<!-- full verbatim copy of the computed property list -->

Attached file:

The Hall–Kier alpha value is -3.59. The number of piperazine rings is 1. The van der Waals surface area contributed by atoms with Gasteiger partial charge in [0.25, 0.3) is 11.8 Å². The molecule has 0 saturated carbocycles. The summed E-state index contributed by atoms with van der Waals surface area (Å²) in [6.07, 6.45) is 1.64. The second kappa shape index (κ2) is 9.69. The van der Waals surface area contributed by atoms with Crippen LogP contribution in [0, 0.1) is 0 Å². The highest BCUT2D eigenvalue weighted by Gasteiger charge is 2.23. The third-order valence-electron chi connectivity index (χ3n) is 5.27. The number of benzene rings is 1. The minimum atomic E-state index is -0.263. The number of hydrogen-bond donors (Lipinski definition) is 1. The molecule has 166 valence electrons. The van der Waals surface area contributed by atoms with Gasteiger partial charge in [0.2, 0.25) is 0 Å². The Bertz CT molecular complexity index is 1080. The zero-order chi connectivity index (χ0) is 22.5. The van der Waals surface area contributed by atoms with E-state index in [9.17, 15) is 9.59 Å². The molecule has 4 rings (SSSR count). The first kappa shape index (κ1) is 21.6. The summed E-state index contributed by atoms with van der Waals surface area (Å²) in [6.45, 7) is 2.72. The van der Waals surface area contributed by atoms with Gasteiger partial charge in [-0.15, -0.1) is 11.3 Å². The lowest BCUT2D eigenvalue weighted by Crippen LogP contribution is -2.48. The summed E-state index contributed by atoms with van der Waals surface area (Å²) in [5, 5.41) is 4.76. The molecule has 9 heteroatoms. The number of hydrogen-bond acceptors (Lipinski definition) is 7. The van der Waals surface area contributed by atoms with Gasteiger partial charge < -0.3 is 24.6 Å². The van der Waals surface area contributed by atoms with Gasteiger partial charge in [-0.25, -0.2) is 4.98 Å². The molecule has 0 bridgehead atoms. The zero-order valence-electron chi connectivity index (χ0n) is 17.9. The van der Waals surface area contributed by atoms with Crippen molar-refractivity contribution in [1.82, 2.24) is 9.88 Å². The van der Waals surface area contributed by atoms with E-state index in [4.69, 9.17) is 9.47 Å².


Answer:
The Hall–Kier alpha value is -3.59. The number of piperazine rings is 1. The van der Waals surface area contributed by atoms with Gasteiger partial charge in [0.25, 0.3) is 11.8 Å². The molecule has 0 saturated carbocycles. The summed E-state index contributed by atoms with van der Waals surface area (Å²) in [6.07, 6.45) is 1.64. The second kappa shape index (κ2) is 9.69. The van der Waals surface area contributed by atoms with Crippen LogP contribution in [0, 0.1) is 0 Å². The highest BCUT2D eigenvalue weighted by Gasteiger charge is 2.23. The third-order valence-electron chi connectivity index (χ3n) is 5.27. The number of benzene rings is 1. The minimum atomic E-state index is -0.263. The number of hydrogen-bond donors (Lipinski definition) is 1. The molecule has 166 valence electrons. The van der Waals surface area contributed by atoms with Gasteiger partial charge in [0.2, 0.25) is 0 Å². The Bertz CT molecular complexity index is 1080. The zero-order chi connectivity index (χ0) is 22.5. The van der Waals surface area contributed by atoms with E-state index in [9.17, 15) is 9.59 Å². The molecule has 4 rings (SSSR count). The first kappa shape index (κ1) is 21.6. The summed E-state index contributed by atoms with van der Waals surface area (Å²) in [6.45, 7) is 2.72. The van der Waals surface area contributed by atoms with Gasteiger partial charge in [-0.15, -0.1) is 11.3 Å². The lowest BCUT2D eigenvalue weighted by Crippen LogP contribution is -2.48. The summed E-state index contributed by atoms with van der Waals surface area (Å²) in [5, 5.41) is 4.76. The molecule has 9 heteroatoms. The number of hydrogen-bond acceptors (Lipinski definition) is 7. The van der Waals surface area contributed by atoms with Gasteiger partial charge < -0.3 is 24.6 Å². The van der Waals surface area contributed by atoms with Gasteiger partial charge in [-0.25, -0.2) is 4.98 Å². The molecule has 0 bridgehead atoms. The zero-order valence-electron chi connectivity index (χ0n) is 17.9. The van der Waals surface area contributed by atoms with Crippen molar-refractivity contribution in [1.82, 2.24) is 9.88 Å². The van der Waals surface area contributed by atoms with E-state index in [4.69, 9.17) is 9.47 Å².